WARNING: Any information presented in this post is for informational use only. It is not medical advice. The information is based on my own clinical experience in my practice. If you are concerned about a specific medical condition, you should ALWAYS work with your health care provider to determine what treatment is most appropriate for you.O
ne of the most common questions I hear regarding The Carb Nite® Solution is whether the protocol is appropriate for Type II diabetic patients (all further references to diabetes will be referring to Type II). Well, as we often say at Body IO®, it depends.
First and foremost, if you have not read the book, then STOP. DO NOT PASS GO. DO NOT COLLECT $200. Please, read the book first. It is very important to have a solid knowledge foundation so we know that we’re speaking the same language. You wouldn’t expect me to attempt a vasectomy without reading about it first, right? (Yes, I perform vasectomies). If you’re diabetic, then you should not attempt to use the protocol without reading the book first!
For my patients, The Carb Nite® Solution and associated principles work well for the right type of patient—a patient that has the right mindset to change their life. The patient that is ready to try to discontinue one or more of their medications. The patient with the right attitude that won’t waver when things get tough. They have seen their “moment of clarity”. This is not some whimsical decision to try something new. They must be ready to make a commitment.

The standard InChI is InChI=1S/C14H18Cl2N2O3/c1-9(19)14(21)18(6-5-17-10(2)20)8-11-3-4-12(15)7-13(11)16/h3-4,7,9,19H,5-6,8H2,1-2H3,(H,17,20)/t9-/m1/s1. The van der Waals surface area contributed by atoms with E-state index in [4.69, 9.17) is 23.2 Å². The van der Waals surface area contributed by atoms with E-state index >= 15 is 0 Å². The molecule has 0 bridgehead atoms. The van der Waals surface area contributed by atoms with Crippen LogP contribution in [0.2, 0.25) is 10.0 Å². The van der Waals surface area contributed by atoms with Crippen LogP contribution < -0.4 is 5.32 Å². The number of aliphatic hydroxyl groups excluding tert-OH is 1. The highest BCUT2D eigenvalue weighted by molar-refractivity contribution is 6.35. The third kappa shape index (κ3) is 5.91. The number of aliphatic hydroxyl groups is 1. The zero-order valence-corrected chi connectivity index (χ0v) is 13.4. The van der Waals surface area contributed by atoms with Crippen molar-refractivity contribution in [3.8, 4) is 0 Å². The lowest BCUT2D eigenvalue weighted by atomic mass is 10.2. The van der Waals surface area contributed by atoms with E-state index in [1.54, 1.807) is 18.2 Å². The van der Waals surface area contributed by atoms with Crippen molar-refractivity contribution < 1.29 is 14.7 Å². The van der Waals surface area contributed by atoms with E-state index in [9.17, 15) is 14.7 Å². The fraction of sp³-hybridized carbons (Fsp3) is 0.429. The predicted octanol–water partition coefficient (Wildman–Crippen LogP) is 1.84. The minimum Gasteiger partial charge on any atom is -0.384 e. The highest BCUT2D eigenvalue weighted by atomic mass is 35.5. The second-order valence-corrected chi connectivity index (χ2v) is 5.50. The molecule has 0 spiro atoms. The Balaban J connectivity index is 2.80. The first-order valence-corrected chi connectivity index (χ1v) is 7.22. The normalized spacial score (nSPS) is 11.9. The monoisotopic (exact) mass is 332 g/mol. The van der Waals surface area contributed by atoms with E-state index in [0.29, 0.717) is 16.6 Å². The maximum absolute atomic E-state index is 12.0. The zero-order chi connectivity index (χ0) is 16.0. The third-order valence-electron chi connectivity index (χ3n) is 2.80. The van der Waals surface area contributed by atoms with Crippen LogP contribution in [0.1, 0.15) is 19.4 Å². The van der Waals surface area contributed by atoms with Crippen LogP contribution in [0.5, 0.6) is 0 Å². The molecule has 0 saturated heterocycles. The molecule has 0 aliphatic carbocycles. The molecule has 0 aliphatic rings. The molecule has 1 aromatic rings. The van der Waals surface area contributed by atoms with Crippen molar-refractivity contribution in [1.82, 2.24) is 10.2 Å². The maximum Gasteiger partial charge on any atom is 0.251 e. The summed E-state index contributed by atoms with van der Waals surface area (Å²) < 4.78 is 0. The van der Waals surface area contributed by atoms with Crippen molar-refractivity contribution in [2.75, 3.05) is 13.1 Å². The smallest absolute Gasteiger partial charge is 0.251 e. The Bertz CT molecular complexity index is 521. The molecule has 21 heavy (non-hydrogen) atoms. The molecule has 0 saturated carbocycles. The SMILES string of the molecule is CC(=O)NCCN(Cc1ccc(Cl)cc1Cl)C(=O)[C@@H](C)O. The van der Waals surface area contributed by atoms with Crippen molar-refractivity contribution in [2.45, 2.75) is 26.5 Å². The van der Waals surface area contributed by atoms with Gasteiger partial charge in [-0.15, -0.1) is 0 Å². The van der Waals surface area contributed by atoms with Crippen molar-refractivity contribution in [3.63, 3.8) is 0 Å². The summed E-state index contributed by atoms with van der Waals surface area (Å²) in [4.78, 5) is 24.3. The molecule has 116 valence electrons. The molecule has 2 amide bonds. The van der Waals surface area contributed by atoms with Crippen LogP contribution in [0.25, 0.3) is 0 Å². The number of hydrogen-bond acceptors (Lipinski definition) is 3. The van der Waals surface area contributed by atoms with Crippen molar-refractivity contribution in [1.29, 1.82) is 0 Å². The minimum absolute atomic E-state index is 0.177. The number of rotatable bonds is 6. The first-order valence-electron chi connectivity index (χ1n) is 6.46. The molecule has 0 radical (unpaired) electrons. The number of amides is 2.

In other words, you have your head on straight.
The fact is you have diabetes for a multitude of different reasons. Perhaps you eat too much food, or maybe you no longer exercise like you did when you were 20 years old. You may have diabetes because psychologically, you are filling a void with food. It is this last subtype that I worry about the most. This particular group cannot shut off the water, so to speak, once it has been turned on. More specifically, this group may reintroduce carbohydrates at certain intervals, but then be unable to stop. Essentially, a Carb Nite for that person turns into a carb free-for-all for days on end due to their inability to make a hard stop after the Carb Nite is over. This is why you have to be honest with yourself. If this last scenario fits your description, then you are not ready to take on this challenge. Unfortunately, you may never be ready to tackle this way of eating.
In general, most diabetics will improve their health by limiting or restricting carbohydrates. It is one of the fastest ways to improve blood sugar control and decrease the need for medication. The tricky part depends on the type of medications patients are taking. All diabetic medications have a risk of hypoglycemia, which can be classified as either minor or major hypoglycemia. Minor hypoglycemia is usually a case where the patient is self-aware of the symptoms (http://www.diabetes.org/living-with-diabetes/treatment-and-care/blood-glucose-control/hypoglycemia-low-blood.html) and is able to self-correct with a snack or a glucose tab. Major hypoglycemia cause reactions that require the aid of another person to correct the low blood sugar levels. These are more severe reactions and can even lead to death.